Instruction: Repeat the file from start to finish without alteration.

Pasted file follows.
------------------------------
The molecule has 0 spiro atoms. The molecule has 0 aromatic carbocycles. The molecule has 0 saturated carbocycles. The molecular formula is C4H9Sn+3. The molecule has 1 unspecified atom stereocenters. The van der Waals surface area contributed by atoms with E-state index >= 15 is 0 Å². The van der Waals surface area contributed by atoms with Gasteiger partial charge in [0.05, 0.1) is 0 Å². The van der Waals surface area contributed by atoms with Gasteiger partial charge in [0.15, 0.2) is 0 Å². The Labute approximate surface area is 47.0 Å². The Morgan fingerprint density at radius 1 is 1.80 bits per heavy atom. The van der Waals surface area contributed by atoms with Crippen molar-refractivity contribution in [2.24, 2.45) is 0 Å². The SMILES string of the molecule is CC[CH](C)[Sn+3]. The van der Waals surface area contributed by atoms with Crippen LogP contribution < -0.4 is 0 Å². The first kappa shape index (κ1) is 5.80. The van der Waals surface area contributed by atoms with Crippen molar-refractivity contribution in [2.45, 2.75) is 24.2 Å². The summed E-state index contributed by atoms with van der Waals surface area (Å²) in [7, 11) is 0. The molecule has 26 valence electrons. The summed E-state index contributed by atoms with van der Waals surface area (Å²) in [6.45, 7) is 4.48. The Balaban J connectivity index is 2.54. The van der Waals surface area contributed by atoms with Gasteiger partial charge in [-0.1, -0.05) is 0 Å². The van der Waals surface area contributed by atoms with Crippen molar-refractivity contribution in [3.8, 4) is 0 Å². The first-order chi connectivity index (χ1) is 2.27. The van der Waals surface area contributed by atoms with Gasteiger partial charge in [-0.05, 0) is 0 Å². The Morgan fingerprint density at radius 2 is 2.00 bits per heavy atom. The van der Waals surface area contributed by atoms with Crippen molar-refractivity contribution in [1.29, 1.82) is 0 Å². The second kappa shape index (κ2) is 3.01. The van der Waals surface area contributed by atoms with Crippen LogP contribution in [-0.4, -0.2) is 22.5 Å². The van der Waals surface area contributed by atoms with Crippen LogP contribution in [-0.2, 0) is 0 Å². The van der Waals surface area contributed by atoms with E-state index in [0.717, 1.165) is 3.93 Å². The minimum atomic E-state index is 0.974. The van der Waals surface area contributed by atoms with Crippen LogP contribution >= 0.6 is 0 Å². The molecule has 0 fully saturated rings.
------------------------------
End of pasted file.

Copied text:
The molecule has 0 spiro atoms. The molecule has 0 aromatic carbocycles. The molecule has 0 saturated carbocycles. The molecular formula is C4H9Sn+3. The molecule has 1 unspecified atom stereocenters. The van der Waals surface area contributed by atoms with E-state index >= 15 is 0 Å². The van der Waals surface area contributed by atoms with Gasteiger partial charge in [0.05, 0.1) is 0 Å². The van der Waals surface area contributed by atoms with Gasteiger partial charge in [0.15, 0.2) is 0 Å². The Labute approximate surface area is 47.0 Å². The Morgan fingerprint density at radius 1 is 1.80 bits per heavy atom. The van der Waals surface area contributed by atoms with Crippen molar-refractivity contribution in [2.24, 2.45) is 0 Å². The SMILES string of the molecule is CC[CH](C)[Sn+3]. The van der Waals surface area contributed by atoms with Crippen LogP contribution < -0.4 is 0 Å². The first kappa shape index (κ1) is 5.80. The van der Waals surface area contributed by atoms with Crippen molar-refractivity contribution in [2.45, 2.75) is 24.2 Å². The summed E-state index contributed by atoms with van der Waals surface area (Å²) in [7, 11) is 0. The molecule has 26 valence electrons. The summed E-state index contributed by atoms with van der Waals surface area (Å²) in [6.45, 7) is 4.48. The Balaban J connectivity index is 2.54. The van der Waals surface area contributed by atoms with Gasteiger partial charge in [-0.1, -0.05) is 0 Å². The van der Waals surface area contributed by atoms with Crippen molar-refractivity contribution in [3.8, 4) is 0 Å². The first-order chi connectivity index (χ1) is 2.27. The van der Waals surface area contributed by atoms with Gasteiger partial charge in [-0.05, 0) is 0 Å². The Morgan fingerprint density at radius 2 is 2.00 bits per heavy atom. The van der Waals surface area contributed by atoms with Crippen molar-refractivity contribution in [1.29, 1.82) is 0 Å². The second kappa shape index (κ2) is 3.01. The van der Waals surface area contributed by atoms with Crippen LogP contribution in [-0.4, -0.2) is 22.5 Å². The van der Waals surface area contributed by atoms with Crippen LogP contribution in [-0.2, 0) is 0 Å². The van der Waals surface area contributed by atoms with E-state index in [0.717, 1.165) is 3.93 Å². The minimum atomic E-state index is 0.974. The van der Waals surface area contributed by atoms with Crippen LogP contribution >= 0.6 is 0 Å². The molecule has 0 fully saturated rings.